The creek edge presented a peaceful, lush setting with early morning light sparkling on the mirror like surface. Two cormorants were spotted up creek and a large sea eagle nest that appeared vacant this season.
It was a beautiful morning and location, I must admit I enjoy these trips for seeing the variety of vegetation as much as the birds. Thank you Boyd for sharing your wonderful knowledge of birds, their calls and habits.

Sunday, April 11, 2010

Sea grass watch - Ormiston - Redlands

Views into Raby Bay.

50metre tape.

In the thick of it.

Sea Grass.

Some inhabitants (dancing crabs).

Today I joined a group at Ormiston to carry out sea grass watch activities. I was told this would be a muddy site, but perhaps I hadn't quite prepared myself for this. We moved out past the mangrove line to a marker where we ran a 50 metre tape to work along. It was very interesting to see the variety and volume of life forms occupying the shallow waters and mounds of mud in the flats. At 5 metre intervals details of the seagrass vegetation and life forms were noted. I saw lots of different tiny crabs, hermit crabs, sea snails, whelks, clams and unidentified moving shell creatures. The last image of tiny crabs with white claws were in large numbers on some of the raised mud flats. I watched them draw their claws in to their bodies and then throw them out wide, repeating this activity, I thought of them as dancing.
In areas seagrass was shooting new growth, in others were signs of eating, possibly by sea turtles. There were no unpleasant smells which you might think would accompany an area like this. Just a myriad of life, which I wouldn't normally see. This makes the squelching mud that finds a way of coating everything worth the venture.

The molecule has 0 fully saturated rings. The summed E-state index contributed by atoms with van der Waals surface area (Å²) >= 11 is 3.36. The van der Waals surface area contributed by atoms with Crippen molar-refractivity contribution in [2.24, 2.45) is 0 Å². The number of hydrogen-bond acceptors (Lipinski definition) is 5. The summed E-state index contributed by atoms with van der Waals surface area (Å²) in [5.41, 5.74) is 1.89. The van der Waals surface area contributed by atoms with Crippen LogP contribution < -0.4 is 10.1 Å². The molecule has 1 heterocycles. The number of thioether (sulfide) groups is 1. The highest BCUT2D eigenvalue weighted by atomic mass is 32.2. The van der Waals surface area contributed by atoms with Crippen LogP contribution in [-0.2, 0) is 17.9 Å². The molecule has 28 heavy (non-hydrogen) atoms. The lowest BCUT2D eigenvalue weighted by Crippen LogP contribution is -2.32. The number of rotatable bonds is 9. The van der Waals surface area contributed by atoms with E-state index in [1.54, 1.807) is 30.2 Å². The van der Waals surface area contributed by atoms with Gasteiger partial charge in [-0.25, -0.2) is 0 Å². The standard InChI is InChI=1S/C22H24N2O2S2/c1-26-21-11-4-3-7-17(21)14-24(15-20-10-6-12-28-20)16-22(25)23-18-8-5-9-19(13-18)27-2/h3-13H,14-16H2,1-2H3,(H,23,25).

Thank you Dianne for leading us on a fun adventure.

Saturday, April 10, 2010

Phaleria clerodendron




I have been missing my walks around the Australian Plant Communities at the Brisbane Botanic Gardens. Work is fairly solid at the moment with no time for journeys to the gardens. So I had a look at my images from last year remembering my delight in seeing the Phaleria clerodendron in flower and fruit. One of the volunteer guides explained to me that this plant is not seasonal in a calendar sense. It flowers when there has been lots of rain, so this timing can vary year to year. We had a lot of rain in Brisbane over the last year, making for rather stunning displays. I like plants that shoot flowers directly from branches and the tree trunk, it looks so striking.

Thursday, April 8, 2010

Paper work installation

I have been making a series of papercut works that will form an installation titled 'co-existence'. I am trying to capture the deeply layered environments I have been visiting. There are the dominant, upfront species I see immediately - the trees - giant scribbly gums or textured casuarinas. Then I often notice the variety of grasses, ground covers and smaller flowering plants. As I look longer there are often fungi, butterflies and other insects. Movement and sound draws attention to a variety of bird species, on occasions a water dragon, and often at this time of year, dragonflies, damselfly and grasshoppers. These sightings can all occur within a few square metres of bushland refuge. The more I look the more there is to see.
My installation is made with various paper cut panels depicting flora and fauna species. Some wall mounted others hanging as veils overlapping with opaque and transparent material. I envisage as I walk in front of this work separate elements will be revealed and concealed. Overlapping will create shadows and broken surface, I hope it will capture a sense of the connected web of life within environments.
Now I just have to finish the work. Images of the completed installation will be posted in July.